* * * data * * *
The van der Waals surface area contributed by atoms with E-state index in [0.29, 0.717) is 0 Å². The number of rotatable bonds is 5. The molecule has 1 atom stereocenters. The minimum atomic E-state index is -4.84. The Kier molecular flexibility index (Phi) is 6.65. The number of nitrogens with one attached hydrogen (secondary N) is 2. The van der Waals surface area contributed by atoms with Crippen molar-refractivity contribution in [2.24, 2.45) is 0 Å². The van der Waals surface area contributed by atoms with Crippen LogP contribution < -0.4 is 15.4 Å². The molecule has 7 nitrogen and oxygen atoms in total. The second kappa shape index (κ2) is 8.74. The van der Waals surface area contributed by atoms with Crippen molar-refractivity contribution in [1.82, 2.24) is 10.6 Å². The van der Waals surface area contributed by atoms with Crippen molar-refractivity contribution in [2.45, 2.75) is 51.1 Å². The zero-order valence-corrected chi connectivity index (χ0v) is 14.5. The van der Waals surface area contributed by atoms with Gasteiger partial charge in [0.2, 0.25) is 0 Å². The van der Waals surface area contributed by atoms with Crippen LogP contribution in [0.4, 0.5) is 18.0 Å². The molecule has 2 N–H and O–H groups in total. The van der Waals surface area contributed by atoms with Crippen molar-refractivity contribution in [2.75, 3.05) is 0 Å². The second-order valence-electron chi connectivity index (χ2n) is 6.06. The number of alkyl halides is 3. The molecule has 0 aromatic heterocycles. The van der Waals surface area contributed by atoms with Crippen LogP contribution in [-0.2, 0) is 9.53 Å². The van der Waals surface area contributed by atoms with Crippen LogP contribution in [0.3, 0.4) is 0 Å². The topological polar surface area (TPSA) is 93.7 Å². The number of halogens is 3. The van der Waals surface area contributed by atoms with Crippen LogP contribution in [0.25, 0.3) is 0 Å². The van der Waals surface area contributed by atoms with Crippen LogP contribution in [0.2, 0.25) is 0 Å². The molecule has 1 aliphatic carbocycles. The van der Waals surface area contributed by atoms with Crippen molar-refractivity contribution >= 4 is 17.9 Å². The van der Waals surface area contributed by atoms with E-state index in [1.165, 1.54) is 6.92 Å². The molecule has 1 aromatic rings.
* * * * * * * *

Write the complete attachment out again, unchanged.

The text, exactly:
The van der Waals surface area contributed by atoms with E-state index in [0.29, 0.717) is 0 Å². The number of rotatable bonds is 5. The molecule has 1 atom stereocenters. The minimum atomic E-state index is -4.84. The Kier molecular flexibility index (Phi) is 6.65. The number of nitrogens with one attached hydrogen (secondary N) is 2. The van der Waals surface area contributed by atoms with Crippen molar-refractivity contribution in [2.24, 2.45) is 0 Å². The van der Waals surface area contributed by atoms with Crippen LogP contribution < -0.4 is 15.4 Å². The molecule has 7 nitrogen and oxygen atoms in total. The second kappa shape index (κ2) is 8.74. The van der Waals surface area contributed by atoms with Crippen molar-refractivity contribution in [1.82, 2.24) is 10.6 Å². The van der Waals surface area contributed by atoms with Crippen molar-refractivity contribution in [2.45, 2.75) is 51.1 Å². The zero-order valence-corrected chi connectivity index (χ0v) is 14.5. The van der Waals surface area contributed by atoms with Gasteiger partial charge in [0.2, 0.25) is 0 Å². The van der Waals surface area contributed by atoms with Crippen LogP contribution in [0.4, 0.5) is 18.0 Å². The molecule has 2 N–H and O–H groups in total. The van der Waals surface area contributed by atoms with Crippen molar-refractivity contribution in [2.75, 3.05) is 0 Å². The second-order valence-electron chi connectivity index (χ2n) is 6.06. The number of alkyl halides is 3. The molecule has 0 aromatic heterocycles. The van der Waals surface area contributed by atoms with Crippen LogP contribution in [-0.2, 0) is 9.53 Å². The van der Waals surface area contributed by atoms with Crippen LogP contribution in [0.3, 0.4) is 0 Å². The topological polar surface area (TPSA) is 93.7 Å². The number of halogens is 3. The van der Waals surface area contributed by atoms with Crippen LogP contribution in [0.25, 0.3) is 0 Å². The van der Waals surface area contributed by atoms with Crippen LogP contribution in [0.2, 0.25) is 0 Å². The molecule has 1 aliphatic carbocycles. The van der Waals surface area contributed by atoms with Crippen molar-refractivity contribution >= 4 is 17.9 Å². The van der Waals surface area contributed by atoms with E-state index in [1.165, 1.54) is 6.92 Å². The molecule has 1 aromatic rings.